What You Should Know When Choosing a POS
One of the biggest investments in equipment for a restaurant is the POS system. It’s a critical piece in running your operations well. Having a good POS versus a bad one can change your whole operations. Taking the time to identify your needs and breaking down what is absolutely critical to have and want to have is important. A good POS can help improve your efficiency and decision making that can impact your daily financial metrics.
Here are some steps you can follow when selecting a POS:
1. Designate members of your team to be part of the selection process. Gather feedback from those who will be using it in the front of the house on a daily basis and those on your corporate team who will be pulling reports from the backend.
2. Create a POS Checklist. As mentioned in the intro, you need to identity what you MUST HAVE versus what you WISH TO HAVE. An organized checklist will allow you to easily compare each POS system.
3. Speak with a representative of the POS vendor and have them highlight the features of their system. Have a checklist with you to indicate which features are included and ensure you have a demo scheduled. This is also a good time to ask for a price quote to determine if it is within your budget.
4. Compare and evaluate the results gathered from each vendor. Eliminate those that do not meet your minimum requirements including cost. Before making final decisions, I recommend speaking with others in the industry as well as taking into consideration the number of years the vendor has been in business, existing customers they current service, number of installs completed and type of technical service and warranties offered.
5. Ask for a list of client references. A POS vendor should be more than happy to provide a list of clients they service. Conduct your own reference check by calling the clients and speaking to the right individuals. For smaller operations, speak to the manager and owner. For larger operations, you may want to also speak to the Head of IT. Arrange a time to also visit a restaurant to observe the POS system in action.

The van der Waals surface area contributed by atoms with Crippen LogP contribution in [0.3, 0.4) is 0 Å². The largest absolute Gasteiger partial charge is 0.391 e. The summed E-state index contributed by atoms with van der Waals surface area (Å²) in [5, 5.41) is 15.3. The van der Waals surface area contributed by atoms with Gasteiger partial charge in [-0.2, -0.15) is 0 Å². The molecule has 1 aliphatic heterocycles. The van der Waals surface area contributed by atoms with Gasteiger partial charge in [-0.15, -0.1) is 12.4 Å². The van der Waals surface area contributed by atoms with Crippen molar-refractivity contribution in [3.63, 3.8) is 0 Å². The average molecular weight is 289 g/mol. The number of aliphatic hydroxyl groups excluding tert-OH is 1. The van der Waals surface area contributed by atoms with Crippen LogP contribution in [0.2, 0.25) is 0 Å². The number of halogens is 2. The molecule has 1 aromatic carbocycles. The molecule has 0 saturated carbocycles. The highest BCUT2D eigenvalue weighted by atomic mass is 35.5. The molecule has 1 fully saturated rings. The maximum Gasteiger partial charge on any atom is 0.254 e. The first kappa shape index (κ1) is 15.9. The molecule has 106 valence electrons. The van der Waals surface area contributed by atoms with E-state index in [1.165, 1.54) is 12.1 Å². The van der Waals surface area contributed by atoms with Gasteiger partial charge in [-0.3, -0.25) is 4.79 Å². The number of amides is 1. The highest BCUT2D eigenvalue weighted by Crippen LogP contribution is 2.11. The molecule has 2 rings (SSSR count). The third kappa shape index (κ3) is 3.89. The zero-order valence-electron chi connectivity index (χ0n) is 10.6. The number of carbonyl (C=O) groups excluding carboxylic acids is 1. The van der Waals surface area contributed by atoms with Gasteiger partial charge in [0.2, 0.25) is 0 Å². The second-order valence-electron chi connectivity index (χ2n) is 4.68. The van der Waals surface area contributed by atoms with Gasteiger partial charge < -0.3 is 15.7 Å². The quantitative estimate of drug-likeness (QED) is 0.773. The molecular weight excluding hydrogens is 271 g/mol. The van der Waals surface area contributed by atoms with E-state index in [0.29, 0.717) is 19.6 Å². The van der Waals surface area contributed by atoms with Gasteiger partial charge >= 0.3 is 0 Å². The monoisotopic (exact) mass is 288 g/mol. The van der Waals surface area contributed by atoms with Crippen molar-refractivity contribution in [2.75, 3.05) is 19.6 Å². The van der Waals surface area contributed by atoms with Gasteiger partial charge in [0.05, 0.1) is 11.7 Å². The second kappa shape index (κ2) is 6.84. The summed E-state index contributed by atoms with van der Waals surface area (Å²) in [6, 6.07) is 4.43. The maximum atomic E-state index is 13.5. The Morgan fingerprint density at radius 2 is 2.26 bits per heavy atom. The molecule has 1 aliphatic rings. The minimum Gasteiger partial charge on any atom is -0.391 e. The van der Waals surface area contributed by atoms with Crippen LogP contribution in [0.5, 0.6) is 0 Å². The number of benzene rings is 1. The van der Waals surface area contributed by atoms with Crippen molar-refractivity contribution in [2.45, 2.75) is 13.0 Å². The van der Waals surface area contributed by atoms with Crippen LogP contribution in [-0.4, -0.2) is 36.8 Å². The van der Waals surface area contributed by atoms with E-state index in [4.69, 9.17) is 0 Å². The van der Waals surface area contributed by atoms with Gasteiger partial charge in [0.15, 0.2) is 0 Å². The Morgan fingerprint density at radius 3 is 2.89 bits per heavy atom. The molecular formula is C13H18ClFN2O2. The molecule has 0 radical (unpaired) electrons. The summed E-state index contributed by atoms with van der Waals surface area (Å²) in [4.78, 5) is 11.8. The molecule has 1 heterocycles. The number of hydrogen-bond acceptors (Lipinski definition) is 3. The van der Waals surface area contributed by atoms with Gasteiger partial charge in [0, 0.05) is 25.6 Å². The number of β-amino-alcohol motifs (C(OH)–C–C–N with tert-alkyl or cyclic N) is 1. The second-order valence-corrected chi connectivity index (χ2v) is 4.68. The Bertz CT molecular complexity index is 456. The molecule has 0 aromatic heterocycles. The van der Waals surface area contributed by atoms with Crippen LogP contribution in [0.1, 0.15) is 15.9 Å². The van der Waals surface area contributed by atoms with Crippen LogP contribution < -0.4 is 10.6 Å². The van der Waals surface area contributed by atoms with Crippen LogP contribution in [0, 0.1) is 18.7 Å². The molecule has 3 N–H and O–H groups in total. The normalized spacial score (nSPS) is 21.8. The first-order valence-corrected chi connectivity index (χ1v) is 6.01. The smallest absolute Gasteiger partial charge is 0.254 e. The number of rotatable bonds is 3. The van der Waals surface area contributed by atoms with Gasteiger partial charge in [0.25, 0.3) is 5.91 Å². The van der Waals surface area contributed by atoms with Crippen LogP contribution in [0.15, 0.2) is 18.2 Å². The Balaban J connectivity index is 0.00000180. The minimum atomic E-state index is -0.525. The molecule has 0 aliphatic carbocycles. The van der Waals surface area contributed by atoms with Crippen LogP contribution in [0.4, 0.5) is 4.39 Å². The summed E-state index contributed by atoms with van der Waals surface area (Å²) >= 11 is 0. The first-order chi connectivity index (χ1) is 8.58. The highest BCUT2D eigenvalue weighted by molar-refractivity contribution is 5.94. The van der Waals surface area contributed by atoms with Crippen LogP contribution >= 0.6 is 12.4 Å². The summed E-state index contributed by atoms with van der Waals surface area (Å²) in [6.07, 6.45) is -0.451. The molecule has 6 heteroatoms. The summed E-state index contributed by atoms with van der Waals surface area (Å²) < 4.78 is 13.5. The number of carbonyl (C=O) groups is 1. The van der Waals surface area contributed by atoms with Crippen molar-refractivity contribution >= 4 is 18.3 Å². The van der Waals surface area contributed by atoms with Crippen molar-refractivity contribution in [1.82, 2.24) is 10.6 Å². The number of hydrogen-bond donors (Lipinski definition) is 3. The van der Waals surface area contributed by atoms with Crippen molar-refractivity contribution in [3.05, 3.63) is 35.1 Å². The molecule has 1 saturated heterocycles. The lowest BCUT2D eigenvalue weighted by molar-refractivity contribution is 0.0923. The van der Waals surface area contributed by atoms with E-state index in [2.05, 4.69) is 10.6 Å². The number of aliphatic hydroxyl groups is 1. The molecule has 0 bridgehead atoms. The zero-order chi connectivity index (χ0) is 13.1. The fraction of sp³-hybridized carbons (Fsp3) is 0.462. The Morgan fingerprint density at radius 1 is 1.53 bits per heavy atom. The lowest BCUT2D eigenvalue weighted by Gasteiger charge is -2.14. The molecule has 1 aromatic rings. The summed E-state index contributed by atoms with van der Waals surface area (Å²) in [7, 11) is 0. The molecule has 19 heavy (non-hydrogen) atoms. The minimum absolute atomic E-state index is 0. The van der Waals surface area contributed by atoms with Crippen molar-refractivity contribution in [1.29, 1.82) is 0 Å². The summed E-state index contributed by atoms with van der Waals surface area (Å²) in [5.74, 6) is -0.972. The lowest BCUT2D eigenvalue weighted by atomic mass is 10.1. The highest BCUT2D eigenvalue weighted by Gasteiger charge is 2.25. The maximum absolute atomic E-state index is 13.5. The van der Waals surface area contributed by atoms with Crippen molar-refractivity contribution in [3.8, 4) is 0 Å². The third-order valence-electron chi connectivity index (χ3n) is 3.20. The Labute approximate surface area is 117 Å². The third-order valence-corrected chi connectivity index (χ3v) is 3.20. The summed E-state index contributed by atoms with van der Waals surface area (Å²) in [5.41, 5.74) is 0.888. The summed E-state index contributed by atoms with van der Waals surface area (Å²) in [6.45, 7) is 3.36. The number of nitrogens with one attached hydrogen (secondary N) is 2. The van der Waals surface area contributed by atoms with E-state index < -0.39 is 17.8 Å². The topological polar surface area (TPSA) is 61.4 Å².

6. Arrange for a demo. Before your demo, have a list of items you want to see. You should not let the vendor conduct the demo. You will be shown items that work and what they want to show you. It’s important to verify the capabilities of the system and it can handle any situational event that you may face. If the system does not perform to your expectations, find out what the vendor is willing to do for you. Is customization an option? Before continuing, find out lead times and cost.
7. Arrange for an onsite trial. You can combine step 6 and 7 if you like, but I prefer to separate the two. Having a facility tour and meeting the team who will manage your account can provide valuable insight. If you are satisfied with the office demo, request for a trial run at one of your restaurant units. A reputable vendor should meet your requests. Ensure you provide them with your menu and other items needed for trial. Observe how easy it is to setup the system and how well training is conducted. Document any service failures during the trial run. I often have requested anywhere between 14 to 30 day trial run.
8. Negotiate the Cost and Payment Terms. There is no harm in negotiating for better costs. System investments don’t come cheap. Surveys conducted by Restaurantowner.com indicate that most restaurant operators spend on average $15,000 and above for their system. The cost can vary depending on the number of workstations, printers required and if back office requirements are necessary. Vendors want your business. If you are planning to grow, it’s a great leverage to have as it is more sales and money in their pocket long term. As for payment terms, ensure you never pay the full amount upfront. Even though you may have been satisfied during the demo and trial runs, anything can happen. Typically, you can break up your payments in the following deposits:
• time of signing the contract
• time of installation
• time when the system is in operation
• time of final approval that you have acknowledged that the system is fully functional.
(Note: this should be clearly defined among the parties on what final approval means)
Restaurantowner.com conducted a recent survey of restaurant participants on which POS system they currently use. The question was not to determine what the most popular system was but rather to seek feedback from each independent operator on their current POS system. I thought it was interesting to share this as the data clearly showed which POS system was most commonly used among the 800 restaurant survey participants. Below is the chart that indicated which POS system the operator owns. Please note the chart represents a partial sample of the total respondents. The results doesn’t necessarily say it’s the best POS to purchase, but rather it provides a snapshot of what are some of the most common POS brands being used today.
% of total Survey Participants
Preparing a POS evaluation checklist and understanding your needs will help guide you in making the right decision for you and what is best for your restaurant.